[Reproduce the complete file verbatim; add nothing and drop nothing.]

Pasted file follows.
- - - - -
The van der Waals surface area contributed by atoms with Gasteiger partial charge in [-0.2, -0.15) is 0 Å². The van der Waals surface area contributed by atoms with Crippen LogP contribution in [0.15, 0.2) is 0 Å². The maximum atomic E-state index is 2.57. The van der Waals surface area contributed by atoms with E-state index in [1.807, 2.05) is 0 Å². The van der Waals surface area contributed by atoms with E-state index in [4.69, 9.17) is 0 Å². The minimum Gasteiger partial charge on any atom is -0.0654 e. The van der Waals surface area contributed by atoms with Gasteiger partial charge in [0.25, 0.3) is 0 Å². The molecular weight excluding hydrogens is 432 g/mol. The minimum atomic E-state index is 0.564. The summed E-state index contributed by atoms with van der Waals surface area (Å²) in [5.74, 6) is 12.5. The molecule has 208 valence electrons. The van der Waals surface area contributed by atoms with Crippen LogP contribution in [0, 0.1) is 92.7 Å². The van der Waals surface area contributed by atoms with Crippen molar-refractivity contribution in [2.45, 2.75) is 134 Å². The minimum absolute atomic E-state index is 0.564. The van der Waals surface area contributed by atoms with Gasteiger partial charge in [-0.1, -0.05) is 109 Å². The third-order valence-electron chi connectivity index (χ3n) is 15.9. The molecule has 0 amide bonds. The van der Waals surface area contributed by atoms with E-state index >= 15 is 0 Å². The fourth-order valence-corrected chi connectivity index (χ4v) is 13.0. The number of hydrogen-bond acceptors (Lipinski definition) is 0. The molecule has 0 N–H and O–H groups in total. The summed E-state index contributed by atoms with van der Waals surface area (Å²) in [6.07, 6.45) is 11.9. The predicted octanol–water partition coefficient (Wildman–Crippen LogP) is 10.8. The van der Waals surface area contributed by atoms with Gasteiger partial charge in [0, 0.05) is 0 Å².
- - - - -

The van der Waals surface area contributed by atoms with Gasteiger partial charge in [-0.2, -0.15) is 0 Å². The van der Waals surface area contributed by atoms with Crippen LogP contribution in [0.15, 0.2) is 0 Å². The maximum atomic E-state index is 2.57. The van der Waals surface area contributed by atoms with E-state index in [1.807, 2.05) is 0 Å². The van der Waals surface area contributed by atoms with E-state index in [4.69, 9.17) is 0 Å². The minimum Gasteiger partial charge on any atom is -0.0654 e. The van der Waals surface area contributed by atoms with Gasteiger partial charge in [0.25, 0.3) is 0 Å². The molecular weight excluding hydrogens is 432 g/mol. The minimum atomic E-state index is 0.564. The summed E-state index contributed by atoms with van der Waals surface area (Å²) in [5.74, 6) is 12.5. The molecule has 208 valence electrons. The van der Waals surface area contributed by atoms with Crippen LogP contribution in [0, 0.1) is 92.7 Å². The van der Waals surface area contributed by atoms with Crippen molar-refractivity contribution in [2.45, 2.75) is 134 Å². The minimum absolute atomic E-state index is 0.564. The van der Waals surface area contributed by atoms with Gasteiger partial charge in [-0.1, -0.05) is 109 Å². The third-order valence-electron chi connectivity index (χ3n) is 15.9. The molecule has 0 amide bonds. The van der Waals surface area contributed by atoms with E-state index >= 15 is 0 Å². The fourth-order valence-corrected chi connectivity index (χ4v) is 13.0. The number of hydrogen-bond acceptors (Lipinski definition) is 0. The molecule has 0 N–H and O–H groups in total. The summed E-state index contributed by atoms with van der Waals surface area (Å²) in [6.07, 6.45) is 11.9. The predicted octanol–water partition coefficient (Wildman–Crippen LogP) is 10.8. The van der Waals surface area contributed by atoms with Gasteiger partial charge in [0, 0.05) is 0 Å².